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Monsal Dale Viaduct
River Wye, Monsal Head, Little Longstone, Derbeyshire, UK
Monsal Dale Viaduct
associated engineer
William Henry Barlow
date  1862 - 1863
era  Victorian  |  category  Railway Viaduct  |  reference  SK181715
ICE reference number  HEW 225
photo  © derek dye and licensed for reuse under this Creative Commons Licence
A five arch masonry viaduct constructed to carry the Midland Railway across the Wye Valley at a bend in the river near Monsal Head in the Peak District National Park. The rail tracks have been dismantled and the viaduct now forms part of the Monsal Trail. It lies within a Site of Special Scientific Interest.
The viaduct lies on the Rowsley to Buxton stretch of the Midland Railway’s Derby to Buxton and Manchester line, near the west end of the 487m long Headstone Tunnel (SK183715 to SK188713). It was designed by railway’s chief engineer William Henry Barlow (1812-1902) and opened in 1863.
Also known as the Headstone Viaduct, Monsal Dale Viaduct is constructed in rubble limestone with Staffordshire blue brick voussoirs and string course. It is 91.4m long, 8.6m wide and consists of five semicircular arches, each of 15.5m span. The voussoirs have a 229mm inner ring of alternate headers and stretchers, surmounted by five rings of 114mm. The River Wye flows under the central arch.
The viaduct’s four rectangular piers are 13.7m high, vertical in elevation but tapering inside the arches, 2.7m wide at the base and 1.8m at the top, where capstones mark the springing level. The top of the parapets is 2.9m above the arch soffits, making a total height of 24.4m above ground level.
The parapet walls are 457mm wide and the trackbed between them 7.7m wide. The viaduct carried double standard gauge tracks with the rails mounted some 600mm below the top of the parapets, which are capped by metal railings (probably added later).
The viaduct is more than 30m below the level of the surrounding hills, and the views down to it are spectacular. Although now accepted as an impressive architectural addition the landscape, its construction — and that of the whole railway — was denounced by art critic John Ruskin (1819-1900) for its impact on the natural beauty of the Wye Valley between Buxton and Bakewell.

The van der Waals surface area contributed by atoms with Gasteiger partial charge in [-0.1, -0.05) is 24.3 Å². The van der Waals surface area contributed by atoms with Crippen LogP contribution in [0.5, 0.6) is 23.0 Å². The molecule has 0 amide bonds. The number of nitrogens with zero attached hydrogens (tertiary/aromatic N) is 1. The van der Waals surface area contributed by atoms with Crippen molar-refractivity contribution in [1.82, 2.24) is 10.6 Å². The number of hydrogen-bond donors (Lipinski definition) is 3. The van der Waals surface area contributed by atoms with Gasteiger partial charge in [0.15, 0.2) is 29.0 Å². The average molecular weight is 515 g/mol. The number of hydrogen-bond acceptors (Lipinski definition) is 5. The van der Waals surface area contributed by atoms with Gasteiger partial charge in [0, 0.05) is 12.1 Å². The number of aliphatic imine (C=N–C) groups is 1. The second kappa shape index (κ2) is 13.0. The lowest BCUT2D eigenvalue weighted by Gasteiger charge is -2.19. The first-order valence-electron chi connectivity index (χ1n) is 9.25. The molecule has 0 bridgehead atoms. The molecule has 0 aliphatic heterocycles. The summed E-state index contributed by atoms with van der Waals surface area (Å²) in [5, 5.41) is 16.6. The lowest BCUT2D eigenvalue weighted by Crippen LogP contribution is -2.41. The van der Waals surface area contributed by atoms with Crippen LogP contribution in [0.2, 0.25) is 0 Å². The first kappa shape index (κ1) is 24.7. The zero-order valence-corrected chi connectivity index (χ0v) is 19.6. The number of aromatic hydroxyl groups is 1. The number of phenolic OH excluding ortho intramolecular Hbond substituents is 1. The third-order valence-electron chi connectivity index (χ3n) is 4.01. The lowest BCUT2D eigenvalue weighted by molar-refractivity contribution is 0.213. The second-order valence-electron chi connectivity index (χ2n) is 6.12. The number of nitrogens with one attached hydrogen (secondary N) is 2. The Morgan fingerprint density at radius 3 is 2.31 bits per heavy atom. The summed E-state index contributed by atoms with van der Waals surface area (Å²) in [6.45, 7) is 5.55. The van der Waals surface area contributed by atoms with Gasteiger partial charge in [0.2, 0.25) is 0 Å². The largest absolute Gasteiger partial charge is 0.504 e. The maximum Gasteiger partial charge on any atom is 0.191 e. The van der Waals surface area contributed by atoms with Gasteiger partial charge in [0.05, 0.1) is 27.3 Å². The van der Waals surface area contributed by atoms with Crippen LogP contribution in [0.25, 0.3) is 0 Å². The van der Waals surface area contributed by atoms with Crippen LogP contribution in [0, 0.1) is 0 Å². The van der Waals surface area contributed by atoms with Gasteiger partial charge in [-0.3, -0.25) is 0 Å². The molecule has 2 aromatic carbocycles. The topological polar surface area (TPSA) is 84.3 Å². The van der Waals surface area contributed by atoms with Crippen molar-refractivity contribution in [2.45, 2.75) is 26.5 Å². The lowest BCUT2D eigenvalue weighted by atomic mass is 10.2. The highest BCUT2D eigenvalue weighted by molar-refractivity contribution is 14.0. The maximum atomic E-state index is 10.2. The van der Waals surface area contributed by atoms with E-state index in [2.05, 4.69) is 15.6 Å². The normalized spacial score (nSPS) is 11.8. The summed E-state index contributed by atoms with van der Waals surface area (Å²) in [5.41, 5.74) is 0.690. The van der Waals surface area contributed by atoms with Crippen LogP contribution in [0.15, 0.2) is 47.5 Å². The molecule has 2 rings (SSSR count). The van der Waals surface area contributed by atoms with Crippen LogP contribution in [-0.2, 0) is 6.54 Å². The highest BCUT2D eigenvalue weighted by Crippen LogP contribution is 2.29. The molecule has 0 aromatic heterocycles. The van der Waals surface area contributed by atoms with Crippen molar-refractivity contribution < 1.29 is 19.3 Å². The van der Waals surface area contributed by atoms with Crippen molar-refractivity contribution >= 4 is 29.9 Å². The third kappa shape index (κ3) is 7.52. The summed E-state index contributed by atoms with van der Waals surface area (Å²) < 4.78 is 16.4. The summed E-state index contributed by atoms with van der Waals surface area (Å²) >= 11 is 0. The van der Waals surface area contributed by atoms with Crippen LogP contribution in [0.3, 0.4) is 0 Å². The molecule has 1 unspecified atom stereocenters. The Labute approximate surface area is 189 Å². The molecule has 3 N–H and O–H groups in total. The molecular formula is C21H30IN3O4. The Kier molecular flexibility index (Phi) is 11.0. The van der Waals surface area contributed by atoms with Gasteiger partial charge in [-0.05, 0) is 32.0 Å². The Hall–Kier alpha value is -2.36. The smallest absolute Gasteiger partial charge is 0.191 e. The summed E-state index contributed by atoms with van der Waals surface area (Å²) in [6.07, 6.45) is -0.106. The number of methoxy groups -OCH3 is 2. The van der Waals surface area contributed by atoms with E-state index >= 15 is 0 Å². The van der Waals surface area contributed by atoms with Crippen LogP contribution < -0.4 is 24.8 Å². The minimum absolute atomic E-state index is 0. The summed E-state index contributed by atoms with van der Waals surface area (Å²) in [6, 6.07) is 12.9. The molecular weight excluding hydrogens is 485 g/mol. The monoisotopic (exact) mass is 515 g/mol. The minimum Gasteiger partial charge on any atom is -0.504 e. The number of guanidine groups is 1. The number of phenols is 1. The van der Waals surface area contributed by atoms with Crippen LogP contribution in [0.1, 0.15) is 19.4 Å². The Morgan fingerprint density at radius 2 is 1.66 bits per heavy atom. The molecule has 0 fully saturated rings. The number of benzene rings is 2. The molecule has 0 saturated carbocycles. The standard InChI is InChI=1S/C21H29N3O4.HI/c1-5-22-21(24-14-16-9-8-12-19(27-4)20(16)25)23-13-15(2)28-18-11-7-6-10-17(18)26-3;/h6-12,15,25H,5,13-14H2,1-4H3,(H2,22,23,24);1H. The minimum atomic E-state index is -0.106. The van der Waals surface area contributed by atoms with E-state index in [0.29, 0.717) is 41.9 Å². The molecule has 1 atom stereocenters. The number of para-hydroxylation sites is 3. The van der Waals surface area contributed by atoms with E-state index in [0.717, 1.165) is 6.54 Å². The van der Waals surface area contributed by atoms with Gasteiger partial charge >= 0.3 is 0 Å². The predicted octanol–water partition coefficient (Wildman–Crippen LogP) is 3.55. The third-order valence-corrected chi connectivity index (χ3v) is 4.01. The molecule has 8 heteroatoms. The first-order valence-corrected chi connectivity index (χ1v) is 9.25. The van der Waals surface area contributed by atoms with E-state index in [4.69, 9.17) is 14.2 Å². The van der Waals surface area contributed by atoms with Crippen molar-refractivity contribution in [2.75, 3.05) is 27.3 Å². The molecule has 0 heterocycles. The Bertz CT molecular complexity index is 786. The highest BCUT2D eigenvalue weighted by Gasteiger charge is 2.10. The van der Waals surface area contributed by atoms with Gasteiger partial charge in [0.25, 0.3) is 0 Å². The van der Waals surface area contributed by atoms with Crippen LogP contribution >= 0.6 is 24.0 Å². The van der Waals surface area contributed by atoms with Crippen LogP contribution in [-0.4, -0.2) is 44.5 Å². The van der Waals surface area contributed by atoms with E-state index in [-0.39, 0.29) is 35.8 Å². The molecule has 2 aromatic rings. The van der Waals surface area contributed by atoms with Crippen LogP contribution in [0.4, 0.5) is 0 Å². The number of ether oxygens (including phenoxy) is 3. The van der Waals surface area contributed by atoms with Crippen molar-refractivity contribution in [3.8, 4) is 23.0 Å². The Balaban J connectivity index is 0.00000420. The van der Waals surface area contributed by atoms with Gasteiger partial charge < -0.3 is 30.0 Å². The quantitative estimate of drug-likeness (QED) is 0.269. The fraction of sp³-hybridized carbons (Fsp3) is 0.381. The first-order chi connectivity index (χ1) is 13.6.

In 1907-8, remedial work was undertaken to counteract the effects of slippage. Timber centring was erected under one or more of the arches east of the river to carry this out. The south elevation has an extensive area of blue brick in the spandrel wall above the eastern arches, probably indicating the repairs. Other patch repairs over the years have been made in gritstone and red brick, marring the overall effect close up.
As a result of the 1921 Railways Act, on 1st January 1923, the Midland Railway merged with a number of other major and minor companies to form the London, Midland & Scottish Railway. On 1st January 1948, it became part of the nationalised British Railways. The Rowsley to Buxton line was closed in 1968 by Barbara Anne Castle (1910-2002), the Labour Minister for Transport.
In July 1970, the Monsal Dale Viaduct was Grade II listed. The rail tracks have been removed and a footpath laid over the viaduct’s deck. In 1981, a 13.7km length of the former Midland Railway route between Buxton and Bakewell re-opened as the Monsal Trail, a vehicle-free route for walkers, cyclists and horse riders. Access through the tunnels on the route, including Headstone Tunnel, was re-established in May 2011.
In May and June 2016, rope-access inspections were undertaken on the structures along the Monsal Trail including this viaduct.
Research: ECPK
reference sources   CEH E&C

Monsal Dale Viaduct